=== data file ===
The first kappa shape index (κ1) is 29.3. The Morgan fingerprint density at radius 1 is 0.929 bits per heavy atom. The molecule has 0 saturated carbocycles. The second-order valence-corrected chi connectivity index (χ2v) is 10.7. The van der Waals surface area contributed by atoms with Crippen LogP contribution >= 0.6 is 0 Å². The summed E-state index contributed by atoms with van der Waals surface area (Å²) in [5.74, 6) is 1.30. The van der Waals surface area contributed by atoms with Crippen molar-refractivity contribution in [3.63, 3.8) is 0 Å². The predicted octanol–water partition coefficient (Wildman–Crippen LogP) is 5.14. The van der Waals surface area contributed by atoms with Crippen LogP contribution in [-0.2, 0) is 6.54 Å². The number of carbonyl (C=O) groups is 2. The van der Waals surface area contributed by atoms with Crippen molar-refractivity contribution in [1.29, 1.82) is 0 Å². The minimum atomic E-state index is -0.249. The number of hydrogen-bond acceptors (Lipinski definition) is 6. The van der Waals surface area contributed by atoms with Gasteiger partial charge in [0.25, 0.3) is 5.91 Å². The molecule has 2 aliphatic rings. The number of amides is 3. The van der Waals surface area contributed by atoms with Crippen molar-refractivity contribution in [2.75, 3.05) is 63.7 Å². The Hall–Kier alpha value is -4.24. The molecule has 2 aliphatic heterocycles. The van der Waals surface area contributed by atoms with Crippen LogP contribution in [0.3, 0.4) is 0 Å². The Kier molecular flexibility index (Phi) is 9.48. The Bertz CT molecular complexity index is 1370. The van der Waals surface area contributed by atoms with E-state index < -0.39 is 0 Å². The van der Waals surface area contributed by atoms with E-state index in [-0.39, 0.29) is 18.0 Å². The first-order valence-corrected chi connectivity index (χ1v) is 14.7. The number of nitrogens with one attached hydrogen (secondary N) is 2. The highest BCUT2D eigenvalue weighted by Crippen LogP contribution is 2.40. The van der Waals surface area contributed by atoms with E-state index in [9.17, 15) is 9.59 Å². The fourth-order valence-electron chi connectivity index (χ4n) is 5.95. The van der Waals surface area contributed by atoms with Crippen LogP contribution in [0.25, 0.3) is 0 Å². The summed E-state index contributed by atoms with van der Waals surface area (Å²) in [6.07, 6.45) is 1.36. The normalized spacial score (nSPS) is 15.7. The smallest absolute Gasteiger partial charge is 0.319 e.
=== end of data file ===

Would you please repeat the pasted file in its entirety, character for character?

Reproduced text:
The first kappa shape index (κ1) is 29.3. The Morgan fingerprint density at radius 1 is 0.929 bits per heavy atom. The molecule has 0 saturated carbocycles. The second-order valence-corrected chi connectivity index (χ2v) is 10.7. The van der Waals surface area contributed by atoms with Crippen LogP contribution >= 0.6 is 0 Å². The summed E-state index contributed by atoms with van der Waals surface area (Å²) in [5.74, 6) is 1.30. The van der Waals surface area contributed by atoms with Crippen molar-refractivity contribution in [3.63, 3.8) is 0 Å². The predicted octanol–water partition coefficient (Wildman–Crippen LogP) is 5.14. The van der Waals surface area contributed by atoms with Crippen LogP contribution in [-0.2, 0) is 6.54 Å². The number of carbonyl (C=O) groups is 2. The van der Waals surface area contributed by atoms with Crippen molar-refractivity contribution in [1.29, 1.82) is 0 Å². The minimum atomic E-state index is -0.249. The number of hydrogen-bond acceptors (Lipinski definition) is 6. The van der Waals surface area contributed by atoms with Gasteiger partial charge in [0.25, 0.3) is 5.91 Å². The molecule has 2 aliphatic rings. The number of amides is 3. The van der Waals surface area contributed by atoms with Crippen molar-refractivity contribution in [2.75, 3.05) is 63.7 Å². The Hall–Kier alpha value is -4.24. The molecule has 2 aliphatic heterocycles. The van der Waals surface area contributed by atoms with Crippen LogP contribution in [0.3, 0.4) is 0 Å². The Kier molecular flexibility index (Phi) is 9.48. The Bertz CT molecular complexity index is 1370. The van der Waals surface area contributed by atoms with E-state index < -0.39 is 0 Å². The van der Waals surface area contributed by atoms with E-state index in [-0.39, 0.29) is 18.0 Å². The first-order valence-corrected chi connectivity index (χ1v) is 14.7. The number of nitrogens with one attached hydrogen (secondary N) is 2. The highest BCUT2D eigenvalue weighted by Crippen LogP contribution is 2.40. The van der Waals surface area contributed by atoms with E-state index in [9.17, 15) is 9.59 Å². The fourth-order valence-electron chi connectivity index (χ4n) is 5.95. The van der Waals surface area contributed by atoms with Crippen LogP contribution in [0.25, 0.3) is 0 Å². The summed E-state index contributed by atoms with van der Waals surface area (Å²) in [6.07, 6.45) is 1.36. The normalized spacial score (nSPS) is 15.7. The smallest absolute Gasteiger partial charge is 0.319 e.